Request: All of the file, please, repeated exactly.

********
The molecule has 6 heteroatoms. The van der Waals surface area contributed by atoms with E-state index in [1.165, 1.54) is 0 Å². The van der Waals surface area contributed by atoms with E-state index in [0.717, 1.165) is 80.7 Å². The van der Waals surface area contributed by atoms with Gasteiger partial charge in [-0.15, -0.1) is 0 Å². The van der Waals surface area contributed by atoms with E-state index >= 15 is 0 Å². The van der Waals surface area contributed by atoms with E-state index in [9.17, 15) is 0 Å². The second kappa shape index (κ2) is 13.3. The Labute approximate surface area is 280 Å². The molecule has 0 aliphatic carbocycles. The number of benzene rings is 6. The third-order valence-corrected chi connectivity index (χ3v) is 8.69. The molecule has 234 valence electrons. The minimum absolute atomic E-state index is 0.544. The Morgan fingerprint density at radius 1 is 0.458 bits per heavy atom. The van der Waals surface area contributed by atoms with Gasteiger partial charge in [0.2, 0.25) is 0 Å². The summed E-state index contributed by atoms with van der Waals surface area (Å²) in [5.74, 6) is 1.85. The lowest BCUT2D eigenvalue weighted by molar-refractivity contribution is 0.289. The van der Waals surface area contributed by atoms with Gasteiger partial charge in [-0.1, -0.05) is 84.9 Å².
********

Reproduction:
The molecule has 6 heteroatoms. The van der Waals surface area contributed by atoms with E-state index in [1.165, 1.54) is 0 Å². The van der Waals surface area contributed by atoms with E-state index in [0.717, 1.165) is 80.7 Å². The van der Waals surface area contributed by atoms with Gasteiger partial charge in [-0.15, -0.1) is 0 Å². The van der Waals surface area contributed by atoms with E-state index >= 15 is 0 Å². The van der Waals surface area contributed by atoms with E-state index in [9.17, 15) is 0 Å². The second kappa shape index (κ2) is 13.3. The Labute approximate surface area is 280 Å². The molecule has 0 aliphatic carbocycles. The number of benzene rings is 6. The third-order valence-corrected chi connectivity index (χ3v) is 8.69. The molecule has 234 valence electrons. The minimum absolute atomic E-state index is 0.544. The Morgan fingerprint density at radius 1 is 0.458 bits per heavy atom. The van der Waals surface area contributed by atoms with Gasteiger partial charge in [0.2, 0.25) is 0 Å². The summed E-state index contributed by atoms with van der Waals surface area (Å²) in [5.74, 6) is 1.85. The lowest BCUT2D eigenvalue weighted by molar-refractivity contribution is 0.289. The van der Waals surface area contributed by atoms with Gasteiger partial charge in [-0.1, -0.05) is 84.9 Å².